It crams into its first ten minutes as much bestial subtext as King Kong, all under Robert Florey's and Karl Freund's splendiferous Euro-eye. The carnival in 1845 Paris is set up with diagonals from the opening of Murnau's Faust, with the "snake imitations" of Arabian hoochie-coochie wrigglers and faux-Apache scalpers among the sideshow tableaux. The main attraction is "Erik the Ape Man," the crowd passes between the legs of a painted gorilla and finds Bela Lugosi's skulking rendition of a carny-provocateur before his own looming shadow. The doctor specializes in Darwinist rants and dotes on his caged simian, and kidnaps women to test their potential as mates for the beast. One streetwalker (Arlene Francis) is scooped off the waterfront to be "the pride of science," tied to an X-shaped rack for the lethal experiment and unceremoniously dumped into the waters below once her blood is deemed unclean. Purity is demanded -- the daintiness of Sidney Fox, the lily-white mademoiselle courted by medical student Leon Ames, proves ideal for Lugosi's plans. The idea of normalcy is mocked to the camera's face: Its vision of marriage has Ames obsessing at his microscope while the apron-wearing roommate (Bert Roach) fusses over him ignoring his meal ("Vampire! Vulture! Body-snatcher!"), even a pastoral picnic (with its early traces of Ray's Charulata) includes a montage of guys trying to court the panties off their dates. Florey adds the ape to the Germanic mise-en-scène in the climactic abduction for a Fuseli nightmare, then closes with a joke of karmic perversity. "Broken hopes, and bodies and hearts. Absent dreams. Starvation, madness, crimes of the street," Ames sighs. "My city," and Poe's and Caligari's, too. With D'Arcy Corrigan, Noble Johnson, and Betty Ross Clarke. In black and white.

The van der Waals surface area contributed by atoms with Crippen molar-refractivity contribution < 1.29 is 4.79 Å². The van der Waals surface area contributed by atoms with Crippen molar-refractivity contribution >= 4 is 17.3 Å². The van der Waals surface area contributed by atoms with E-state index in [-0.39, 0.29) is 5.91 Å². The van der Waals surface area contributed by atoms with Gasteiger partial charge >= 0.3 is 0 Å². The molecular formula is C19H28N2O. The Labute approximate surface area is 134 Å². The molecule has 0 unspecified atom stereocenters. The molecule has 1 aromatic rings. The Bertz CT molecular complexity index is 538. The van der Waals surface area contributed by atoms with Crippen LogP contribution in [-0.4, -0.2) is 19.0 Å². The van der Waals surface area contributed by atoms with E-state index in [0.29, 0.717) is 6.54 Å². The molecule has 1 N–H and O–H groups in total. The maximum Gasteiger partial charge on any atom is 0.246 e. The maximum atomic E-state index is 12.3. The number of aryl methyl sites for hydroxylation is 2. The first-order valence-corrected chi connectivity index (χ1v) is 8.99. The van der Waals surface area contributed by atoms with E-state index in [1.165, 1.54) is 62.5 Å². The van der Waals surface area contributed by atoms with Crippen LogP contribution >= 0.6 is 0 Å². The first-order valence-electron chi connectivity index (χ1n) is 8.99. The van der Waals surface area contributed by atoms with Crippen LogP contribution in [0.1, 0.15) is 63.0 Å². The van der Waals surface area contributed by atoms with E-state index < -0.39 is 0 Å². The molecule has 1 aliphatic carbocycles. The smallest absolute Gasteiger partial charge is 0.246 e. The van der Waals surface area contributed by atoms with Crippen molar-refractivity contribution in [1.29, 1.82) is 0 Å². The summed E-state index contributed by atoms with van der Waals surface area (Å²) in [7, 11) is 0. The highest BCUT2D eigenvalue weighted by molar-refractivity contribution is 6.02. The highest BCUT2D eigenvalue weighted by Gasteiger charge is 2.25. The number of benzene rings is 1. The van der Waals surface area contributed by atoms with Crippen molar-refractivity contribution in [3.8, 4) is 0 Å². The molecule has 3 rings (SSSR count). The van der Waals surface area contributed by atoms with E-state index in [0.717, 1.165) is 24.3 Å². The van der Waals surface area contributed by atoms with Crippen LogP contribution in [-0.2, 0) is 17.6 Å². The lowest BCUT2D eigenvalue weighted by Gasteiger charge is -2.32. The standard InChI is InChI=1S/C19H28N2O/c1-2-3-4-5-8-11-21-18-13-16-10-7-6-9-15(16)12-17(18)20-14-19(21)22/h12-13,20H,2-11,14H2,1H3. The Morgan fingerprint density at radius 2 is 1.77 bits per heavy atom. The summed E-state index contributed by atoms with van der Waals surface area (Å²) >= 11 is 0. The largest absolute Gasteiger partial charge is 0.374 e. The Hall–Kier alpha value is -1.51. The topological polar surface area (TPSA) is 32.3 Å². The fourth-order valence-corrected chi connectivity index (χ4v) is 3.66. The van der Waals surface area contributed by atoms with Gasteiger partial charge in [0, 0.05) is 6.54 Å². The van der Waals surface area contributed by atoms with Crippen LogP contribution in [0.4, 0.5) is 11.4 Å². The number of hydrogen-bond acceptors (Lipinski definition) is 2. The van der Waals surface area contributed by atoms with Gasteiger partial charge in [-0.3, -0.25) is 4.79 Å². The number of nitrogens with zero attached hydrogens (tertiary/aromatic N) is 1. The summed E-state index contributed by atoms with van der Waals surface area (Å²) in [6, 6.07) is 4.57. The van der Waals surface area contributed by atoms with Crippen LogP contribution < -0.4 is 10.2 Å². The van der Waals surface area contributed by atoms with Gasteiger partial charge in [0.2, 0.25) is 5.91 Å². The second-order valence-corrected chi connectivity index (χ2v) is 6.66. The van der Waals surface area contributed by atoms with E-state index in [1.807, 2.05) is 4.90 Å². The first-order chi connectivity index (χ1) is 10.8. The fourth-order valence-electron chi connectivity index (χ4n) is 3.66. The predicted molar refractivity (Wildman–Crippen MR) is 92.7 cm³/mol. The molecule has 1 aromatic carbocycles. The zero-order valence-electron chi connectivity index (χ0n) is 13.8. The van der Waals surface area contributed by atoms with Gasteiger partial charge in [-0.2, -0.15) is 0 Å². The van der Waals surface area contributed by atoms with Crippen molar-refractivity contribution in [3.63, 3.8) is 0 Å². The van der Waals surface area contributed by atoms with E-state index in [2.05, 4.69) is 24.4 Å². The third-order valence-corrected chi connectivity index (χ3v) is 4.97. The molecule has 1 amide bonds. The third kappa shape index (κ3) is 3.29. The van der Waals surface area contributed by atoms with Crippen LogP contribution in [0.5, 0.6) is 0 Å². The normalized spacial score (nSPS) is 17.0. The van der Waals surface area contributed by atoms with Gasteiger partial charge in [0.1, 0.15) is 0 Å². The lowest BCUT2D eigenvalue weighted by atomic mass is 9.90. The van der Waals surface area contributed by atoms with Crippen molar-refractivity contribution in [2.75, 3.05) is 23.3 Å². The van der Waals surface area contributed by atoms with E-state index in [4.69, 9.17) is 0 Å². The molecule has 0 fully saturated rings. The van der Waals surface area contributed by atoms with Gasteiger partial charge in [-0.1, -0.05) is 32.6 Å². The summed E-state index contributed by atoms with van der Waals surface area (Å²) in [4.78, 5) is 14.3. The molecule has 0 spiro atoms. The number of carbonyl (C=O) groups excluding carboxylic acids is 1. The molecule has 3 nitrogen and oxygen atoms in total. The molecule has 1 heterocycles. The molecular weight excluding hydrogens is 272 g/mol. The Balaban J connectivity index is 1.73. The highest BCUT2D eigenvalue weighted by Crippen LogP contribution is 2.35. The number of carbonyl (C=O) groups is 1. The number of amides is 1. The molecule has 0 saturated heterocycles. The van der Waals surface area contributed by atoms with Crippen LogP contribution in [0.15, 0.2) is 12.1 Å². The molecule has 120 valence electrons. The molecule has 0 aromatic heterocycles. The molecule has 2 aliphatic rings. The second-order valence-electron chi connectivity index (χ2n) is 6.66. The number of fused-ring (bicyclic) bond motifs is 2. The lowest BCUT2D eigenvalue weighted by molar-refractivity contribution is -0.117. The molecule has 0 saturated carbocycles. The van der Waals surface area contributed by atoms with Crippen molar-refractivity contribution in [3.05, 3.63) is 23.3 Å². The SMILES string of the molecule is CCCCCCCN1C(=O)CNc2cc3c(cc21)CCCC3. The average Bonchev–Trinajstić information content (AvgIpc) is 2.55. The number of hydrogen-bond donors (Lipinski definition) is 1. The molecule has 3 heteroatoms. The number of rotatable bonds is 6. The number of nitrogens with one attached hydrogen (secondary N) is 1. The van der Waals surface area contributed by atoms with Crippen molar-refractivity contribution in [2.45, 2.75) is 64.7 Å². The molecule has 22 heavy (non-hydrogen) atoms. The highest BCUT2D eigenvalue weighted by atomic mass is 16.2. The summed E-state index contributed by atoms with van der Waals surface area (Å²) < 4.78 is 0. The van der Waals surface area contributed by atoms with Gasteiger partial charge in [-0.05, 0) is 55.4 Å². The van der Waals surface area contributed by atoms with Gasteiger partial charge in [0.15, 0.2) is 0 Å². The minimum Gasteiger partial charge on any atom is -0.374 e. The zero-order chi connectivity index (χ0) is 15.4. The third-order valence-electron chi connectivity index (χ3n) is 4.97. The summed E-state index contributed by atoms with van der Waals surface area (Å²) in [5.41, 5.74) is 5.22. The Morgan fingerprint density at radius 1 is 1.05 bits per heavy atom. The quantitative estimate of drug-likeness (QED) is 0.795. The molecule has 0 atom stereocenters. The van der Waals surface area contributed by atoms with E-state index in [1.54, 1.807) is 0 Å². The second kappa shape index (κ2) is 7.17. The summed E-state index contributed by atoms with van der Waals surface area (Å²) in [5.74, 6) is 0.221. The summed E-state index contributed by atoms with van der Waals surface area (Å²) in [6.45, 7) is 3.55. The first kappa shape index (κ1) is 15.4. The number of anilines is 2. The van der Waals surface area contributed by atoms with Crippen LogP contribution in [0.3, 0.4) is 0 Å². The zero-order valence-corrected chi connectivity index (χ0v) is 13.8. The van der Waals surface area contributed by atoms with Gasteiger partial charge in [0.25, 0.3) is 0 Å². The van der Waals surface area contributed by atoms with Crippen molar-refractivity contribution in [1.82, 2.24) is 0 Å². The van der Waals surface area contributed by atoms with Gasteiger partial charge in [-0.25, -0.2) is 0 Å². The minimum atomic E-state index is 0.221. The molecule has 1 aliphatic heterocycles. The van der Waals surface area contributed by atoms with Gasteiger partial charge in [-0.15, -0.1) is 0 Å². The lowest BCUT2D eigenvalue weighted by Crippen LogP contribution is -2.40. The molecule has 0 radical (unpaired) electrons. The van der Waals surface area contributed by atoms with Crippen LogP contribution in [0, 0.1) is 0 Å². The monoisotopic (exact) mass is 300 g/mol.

--- Fernando F. Croce